Friday, February 26, 2010;
INDIANAPOLIS --Uncapped year is looming closer
The NFL remains headed toward a season without a salary cap.
Representatives of the league's franchise owners and the NFL Players Association met Thursday to continue to negotiate a potential extension of their labor deal. But there was no indication that significant progress toward a settlement was made.
"I've said it's virtually certain we're going into an uncapped year," NFL Commissioner Roger Goodell said. "I stand by that."
Goodell and DeMaurice Smith, the executive director the players' union, participated in Thursday's bargaining session, which was held at a downtown hotel as the NFL scouting combine got under way.
"I think there's a genuine desire on both sides to get a deal done," Goodell said. "We're working on that. . . . It doesn't pay to characterize each negotiating session. It's not beneficial. They know our desire to get a deal done."
The current labor deal between the owners and players expires after next season. This past season was the final one in the agreement with a salary cap.
Goodell made it clear that the owners have no interest in a proposal by the union to extend the salary cap system for another year while labor negotiations continue.
"That's why the owners terminated out of the deal," Goodell said.
"They wanted a new deal. They made the decision two years ago they'd rather be in an uncapped year than in the current system."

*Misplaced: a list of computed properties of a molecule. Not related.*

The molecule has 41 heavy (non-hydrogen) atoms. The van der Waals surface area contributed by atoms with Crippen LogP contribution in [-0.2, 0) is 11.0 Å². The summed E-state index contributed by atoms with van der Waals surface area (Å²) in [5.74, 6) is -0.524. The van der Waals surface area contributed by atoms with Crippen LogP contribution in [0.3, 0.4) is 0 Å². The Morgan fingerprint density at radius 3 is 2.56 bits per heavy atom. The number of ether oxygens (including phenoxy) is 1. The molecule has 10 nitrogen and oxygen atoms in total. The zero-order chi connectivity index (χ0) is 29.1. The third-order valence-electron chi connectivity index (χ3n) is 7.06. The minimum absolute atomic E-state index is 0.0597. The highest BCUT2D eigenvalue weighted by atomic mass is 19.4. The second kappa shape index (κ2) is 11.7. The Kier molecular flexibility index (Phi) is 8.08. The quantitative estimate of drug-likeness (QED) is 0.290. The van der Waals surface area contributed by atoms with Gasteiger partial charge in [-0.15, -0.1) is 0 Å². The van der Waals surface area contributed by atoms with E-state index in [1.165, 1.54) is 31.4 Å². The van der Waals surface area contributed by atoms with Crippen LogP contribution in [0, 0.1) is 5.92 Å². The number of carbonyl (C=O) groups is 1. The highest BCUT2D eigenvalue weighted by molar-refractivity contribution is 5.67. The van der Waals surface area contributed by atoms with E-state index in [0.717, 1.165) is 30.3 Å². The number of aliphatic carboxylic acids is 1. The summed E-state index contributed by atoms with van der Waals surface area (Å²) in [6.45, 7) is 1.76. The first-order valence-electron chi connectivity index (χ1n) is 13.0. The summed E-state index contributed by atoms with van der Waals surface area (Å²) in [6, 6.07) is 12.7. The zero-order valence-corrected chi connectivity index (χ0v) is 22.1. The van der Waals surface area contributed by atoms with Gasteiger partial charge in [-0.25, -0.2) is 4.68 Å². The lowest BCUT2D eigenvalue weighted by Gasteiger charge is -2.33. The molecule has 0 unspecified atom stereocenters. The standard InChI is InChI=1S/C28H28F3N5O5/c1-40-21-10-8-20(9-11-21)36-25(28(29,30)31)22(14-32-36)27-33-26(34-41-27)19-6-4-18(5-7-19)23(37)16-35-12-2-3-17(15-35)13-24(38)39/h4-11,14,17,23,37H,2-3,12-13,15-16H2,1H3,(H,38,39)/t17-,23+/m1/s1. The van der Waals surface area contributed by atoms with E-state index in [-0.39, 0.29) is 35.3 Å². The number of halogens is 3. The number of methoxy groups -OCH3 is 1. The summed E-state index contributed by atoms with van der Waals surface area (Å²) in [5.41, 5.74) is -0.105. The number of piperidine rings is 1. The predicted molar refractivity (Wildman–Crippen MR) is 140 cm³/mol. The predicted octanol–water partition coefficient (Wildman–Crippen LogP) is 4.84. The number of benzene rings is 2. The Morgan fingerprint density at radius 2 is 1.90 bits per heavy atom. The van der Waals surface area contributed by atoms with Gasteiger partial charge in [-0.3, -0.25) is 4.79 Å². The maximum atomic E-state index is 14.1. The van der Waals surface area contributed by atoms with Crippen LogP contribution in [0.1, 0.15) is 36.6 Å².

The uncapped year begins March 5, the opening of the NFL's free agent market.
Goodell also said there was no discussion Thursday of the league's proposal to begin blood-testing players for human growth hormone.
The union has had a long-standing objection to having players blood-tested, but issued a written statement Wednesday saying that it was willing to discuss the proposal.
The league made its blood-testing proposal as part of the labor negotiations but the measure could be put into effect as soon as next season.Steelers extend Hampton
The Pittsburgh Steelers agreed to a three-year contract extension with defensive tackle Casey Hampton and designated place kicker Jeff Reed as their franchise player.
The deal with Hampton keeps him off the free agent market. It will pay him a little more than $21 million.
Hampton is a five-time Pro Bowl selection. There had been speculation that the Steelers might use their franchise tag on him if they were unable to complete a new contract. Instead, they used it on Reed.
-- Mark Maske